On an alligator hunting trip late Friday night 2 miles south of Wacca Wache Marina in the Waccamaw River, Landon McDowell thought he was hooked up with a stump.
Pulling with all his might, McDowell soon noticed some movement below.
The next thing he knew, he – and his crew members, his son Gavin, and friend Jim Arnette and his son, James – were in a more than two-hour wrestling match with what proved to be a 13-foot, 5-inch alligator.
“I was having trouble casting on him. He actually surfaced and he went back down. When I saw him go back down, I threw in the area where he was at and I didn’t know I had him. Normally when you hook a gator, he will run. But when I hooked up, it didn’t run. I said ‘I’m hung on a stump,’ and I started pulling as hard as I could to break it loose from the stump and then it started moving,” said McDowell, a captain who runs charters for Wallace Lee’s Fishing Guides in Murrells Inlet. “I think just because of his size it took a little more to get him off the bottom. But when he ran, it was on.
“We got two more lines in him after that so at one point we had three lines in him and he broke two of those, so we were back to one line and I thought we may lose him with only one line in him,” he continued. “After about an hour of wrestling with one line we got more lines in him and he broke off a couple more lines and around 1 a.m. we finally got enough lines in him. He surfaced twice and actually kind of lunged in the air and that’s when my heart rate was really pumping when I saw him jump and just how big he was.”
Soon, the crew won the battle.
“After about two hours, he tired out and surfaced enough to get a harpoon in him and shortly after the harpoon we were able to get a good shot on him,” McDowell said.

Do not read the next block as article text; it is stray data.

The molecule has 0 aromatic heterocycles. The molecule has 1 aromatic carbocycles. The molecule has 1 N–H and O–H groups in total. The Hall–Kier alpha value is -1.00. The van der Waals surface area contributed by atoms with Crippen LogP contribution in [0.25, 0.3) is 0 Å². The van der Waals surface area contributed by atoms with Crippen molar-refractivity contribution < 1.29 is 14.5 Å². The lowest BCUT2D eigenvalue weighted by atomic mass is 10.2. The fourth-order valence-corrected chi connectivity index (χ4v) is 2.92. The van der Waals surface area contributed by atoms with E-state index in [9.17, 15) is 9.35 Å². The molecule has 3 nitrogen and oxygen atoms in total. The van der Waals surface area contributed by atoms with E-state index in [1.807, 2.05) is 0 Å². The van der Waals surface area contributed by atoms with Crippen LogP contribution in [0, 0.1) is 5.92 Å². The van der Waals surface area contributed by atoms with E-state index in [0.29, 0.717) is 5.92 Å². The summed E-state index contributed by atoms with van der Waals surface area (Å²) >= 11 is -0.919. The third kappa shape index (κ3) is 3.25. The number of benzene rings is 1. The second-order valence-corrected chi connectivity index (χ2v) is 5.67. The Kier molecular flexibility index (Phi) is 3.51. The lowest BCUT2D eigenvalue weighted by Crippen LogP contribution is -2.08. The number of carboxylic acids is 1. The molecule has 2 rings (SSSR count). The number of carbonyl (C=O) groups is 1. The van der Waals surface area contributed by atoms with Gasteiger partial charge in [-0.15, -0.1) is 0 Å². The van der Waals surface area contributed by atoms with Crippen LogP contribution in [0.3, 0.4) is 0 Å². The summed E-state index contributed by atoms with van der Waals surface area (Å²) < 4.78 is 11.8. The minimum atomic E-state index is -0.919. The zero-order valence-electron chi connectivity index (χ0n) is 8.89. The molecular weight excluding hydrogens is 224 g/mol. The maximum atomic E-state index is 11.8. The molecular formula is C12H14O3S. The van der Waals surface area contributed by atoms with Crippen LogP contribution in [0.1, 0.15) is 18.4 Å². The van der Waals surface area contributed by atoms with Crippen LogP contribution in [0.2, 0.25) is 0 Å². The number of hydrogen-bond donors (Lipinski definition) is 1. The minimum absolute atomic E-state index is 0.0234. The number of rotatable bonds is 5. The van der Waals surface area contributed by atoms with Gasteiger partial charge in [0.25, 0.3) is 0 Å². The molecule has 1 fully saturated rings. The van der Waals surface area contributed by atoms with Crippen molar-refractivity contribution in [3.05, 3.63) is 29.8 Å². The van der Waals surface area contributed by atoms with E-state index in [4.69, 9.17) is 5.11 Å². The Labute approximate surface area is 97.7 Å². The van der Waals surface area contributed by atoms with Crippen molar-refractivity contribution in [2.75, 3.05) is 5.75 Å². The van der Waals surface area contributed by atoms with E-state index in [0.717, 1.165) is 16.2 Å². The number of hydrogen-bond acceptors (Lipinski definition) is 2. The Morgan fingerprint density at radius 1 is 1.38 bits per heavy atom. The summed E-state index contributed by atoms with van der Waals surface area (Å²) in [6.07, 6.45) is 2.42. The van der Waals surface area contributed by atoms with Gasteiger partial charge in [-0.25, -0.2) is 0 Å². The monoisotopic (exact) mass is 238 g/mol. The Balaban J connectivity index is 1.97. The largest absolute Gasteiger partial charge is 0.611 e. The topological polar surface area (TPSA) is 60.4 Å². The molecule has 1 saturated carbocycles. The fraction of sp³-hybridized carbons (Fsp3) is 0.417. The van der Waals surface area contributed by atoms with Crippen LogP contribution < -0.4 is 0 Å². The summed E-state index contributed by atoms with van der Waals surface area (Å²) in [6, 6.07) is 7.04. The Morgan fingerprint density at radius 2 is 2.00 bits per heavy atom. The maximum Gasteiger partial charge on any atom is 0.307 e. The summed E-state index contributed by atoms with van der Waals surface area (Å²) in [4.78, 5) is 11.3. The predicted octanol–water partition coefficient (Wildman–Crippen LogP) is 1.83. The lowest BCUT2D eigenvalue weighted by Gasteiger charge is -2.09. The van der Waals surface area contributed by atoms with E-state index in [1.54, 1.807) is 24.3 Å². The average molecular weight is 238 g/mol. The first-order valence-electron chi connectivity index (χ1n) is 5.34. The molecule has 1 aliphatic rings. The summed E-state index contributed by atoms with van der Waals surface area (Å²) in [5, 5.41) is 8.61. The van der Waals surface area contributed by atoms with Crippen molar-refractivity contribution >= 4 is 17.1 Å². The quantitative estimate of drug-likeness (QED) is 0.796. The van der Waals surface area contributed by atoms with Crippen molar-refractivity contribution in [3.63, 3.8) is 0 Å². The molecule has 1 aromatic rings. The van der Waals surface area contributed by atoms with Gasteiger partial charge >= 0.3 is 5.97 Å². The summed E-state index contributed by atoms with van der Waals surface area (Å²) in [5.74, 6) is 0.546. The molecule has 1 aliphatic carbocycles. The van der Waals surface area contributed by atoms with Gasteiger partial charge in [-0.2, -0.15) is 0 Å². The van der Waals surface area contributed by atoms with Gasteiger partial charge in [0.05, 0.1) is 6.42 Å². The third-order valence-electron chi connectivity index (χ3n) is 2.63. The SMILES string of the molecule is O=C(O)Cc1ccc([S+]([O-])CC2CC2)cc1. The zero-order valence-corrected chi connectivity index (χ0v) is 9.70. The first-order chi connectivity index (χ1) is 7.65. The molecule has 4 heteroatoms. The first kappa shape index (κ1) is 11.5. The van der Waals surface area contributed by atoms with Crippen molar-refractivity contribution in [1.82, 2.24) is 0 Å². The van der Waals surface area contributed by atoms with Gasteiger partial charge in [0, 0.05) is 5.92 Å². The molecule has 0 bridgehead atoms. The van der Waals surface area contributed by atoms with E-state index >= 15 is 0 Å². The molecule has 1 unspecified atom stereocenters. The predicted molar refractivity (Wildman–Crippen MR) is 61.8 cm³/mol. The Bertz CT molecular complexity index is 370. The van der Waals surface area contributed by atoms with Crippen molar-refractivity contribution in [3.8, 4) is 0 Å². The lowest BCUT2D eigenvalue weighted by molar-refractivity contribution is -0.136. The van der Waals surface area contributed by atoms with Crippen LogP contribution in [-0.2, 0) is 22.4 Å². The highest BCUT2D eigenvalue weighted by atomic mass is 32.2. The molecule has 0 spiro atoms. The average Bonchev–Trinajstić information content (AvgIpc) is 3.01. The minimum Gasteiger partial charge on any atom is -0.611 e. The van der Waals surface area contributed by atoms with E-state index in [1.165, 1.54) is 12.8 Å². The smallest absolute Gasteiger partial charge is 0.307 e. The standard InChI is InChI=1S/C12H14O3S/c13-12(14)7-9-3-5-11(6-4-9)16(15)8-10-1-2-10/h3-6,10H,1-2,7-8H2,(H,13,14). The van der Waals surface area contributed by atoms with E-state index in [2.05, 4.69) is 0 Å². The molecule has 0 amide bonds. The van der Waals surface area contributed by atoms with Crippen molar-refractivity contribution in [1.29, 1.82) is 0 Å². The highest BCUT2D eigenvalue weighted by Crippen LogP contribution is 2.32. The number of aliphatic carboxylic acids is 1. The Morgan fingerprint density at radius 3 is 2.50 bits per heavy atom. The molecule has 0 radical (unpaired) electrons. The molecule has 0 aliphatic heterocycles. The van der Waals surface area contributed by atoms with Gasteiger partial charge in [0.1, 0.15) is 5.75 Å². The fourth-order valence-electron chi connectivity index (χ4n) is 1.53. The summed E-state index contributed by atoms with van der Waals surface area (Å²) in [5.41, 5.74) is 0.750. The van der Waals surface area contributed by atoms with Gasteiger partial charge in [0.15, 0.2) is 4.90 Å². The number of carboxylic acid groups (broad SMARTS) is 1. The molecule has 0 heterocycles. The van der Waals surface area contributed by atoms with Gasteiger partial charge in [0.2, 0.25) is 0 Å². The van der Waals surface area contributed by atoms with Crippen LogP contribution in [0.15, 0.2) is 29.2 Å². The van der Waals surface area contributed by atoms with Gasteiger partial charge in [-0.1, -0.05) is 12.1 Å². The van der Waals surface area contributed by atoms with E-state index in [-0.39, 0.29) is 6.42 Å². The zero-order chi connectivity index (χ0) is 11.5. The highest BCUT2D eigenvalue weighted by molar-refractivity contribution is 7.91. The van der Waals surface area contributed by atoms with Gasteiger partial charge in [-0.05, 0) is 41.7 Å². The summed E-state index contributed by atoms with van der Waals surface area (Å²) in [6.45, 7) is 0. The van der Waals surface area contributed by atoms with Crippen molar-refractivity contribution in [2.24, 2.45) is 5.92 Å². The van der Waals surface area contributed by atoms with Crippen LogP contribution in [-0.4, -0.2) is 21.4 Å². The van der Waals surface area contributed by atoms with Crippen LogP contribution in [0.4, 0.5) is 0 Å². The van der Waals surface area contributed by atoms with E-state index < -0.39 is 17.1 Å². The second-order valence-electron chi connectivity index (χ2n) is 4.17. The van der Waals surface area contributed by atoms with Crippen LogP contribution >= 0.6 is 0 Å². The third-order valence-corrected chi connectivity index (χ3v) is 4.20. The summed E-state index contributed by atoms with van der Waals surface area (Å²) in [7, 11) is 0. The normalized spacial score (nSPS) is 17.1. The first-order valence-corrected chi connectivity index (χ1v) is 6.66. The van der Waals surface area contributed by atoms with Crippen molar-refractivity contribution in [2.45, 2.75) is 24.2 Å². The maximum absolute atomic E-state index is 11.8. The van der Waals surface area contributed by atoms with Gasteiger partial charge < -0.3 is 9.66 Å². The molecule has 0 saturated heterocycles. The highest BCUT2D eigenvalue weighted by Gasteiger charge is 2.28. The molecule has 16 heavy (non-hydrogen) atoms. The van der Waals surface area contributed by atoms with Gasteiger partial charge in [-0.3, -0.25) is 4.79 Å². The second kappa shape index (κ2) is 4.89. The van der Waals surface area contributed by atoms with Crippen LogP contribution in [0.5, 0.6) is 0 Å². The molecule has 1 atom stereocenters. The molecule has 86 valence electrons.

After hauling the gator home early Saturday morning, McDowell took the gator to a processor in Hemingway for it to be measured and weighed. The initial weight he was told was 655 pounds, but they “couldn’t get the whole gator off the ground” at the time and on Monday he was told a weight of 816 pounds. That was “a whole lot more accurate,” McDowell said.
“I have seen some fishing in Georgetown that I thought were close to this size, but I’ve never been on a hunt and actually seen one this big while I was hunting,” said McDowell, who’s been hunting alligators for five or six years. “So it was exciting.”
McDowell said he tried to research the state record so he could find out where his catch stood. He didn’t have much luck finding concrete numbers, but said “It’s got to be close.”
The gator was so big that McDowell – who was hunting on a 17-foot boat – needed his brother, Robbie, to bring his boat, a 20-footer, so they could bring him in. McDowell had some family members meet them at the ramp, and they were speechless when they saw the animal.
“Their jaw just dropped when they saw it,” McDowell said. “They had no clue that something like that was swimming in the river there where they’ve swam and tubed and everything.”
Despite making the kill in close proximity to Wacca Wache Marina, McDowell doesn’t believe folks should be concerned.
“It’s definitely an area where a lot of people ski and swim, but once you hunt these gators you respect them. But they do not act very aggressive most of the time,” McDowell said. “There’s very few times I’ve seen them act aggressive. It wouldn’t deter me from going back on the water as far as swimming and things like that because, for the most part, from what I’ve seen if you leave them alone, they’ll leave you alone.”
McDowell said his father and brother have both killed alligators over 12 feet long. But this one will certainly stick with him. He plans to receive the head back from the Hemingway processor so he can mount it.
“I’ve decided that I’m going to get the head mounted because I don’t know if I’ll ever get an opportunity to shoot one this size,” McDowell said.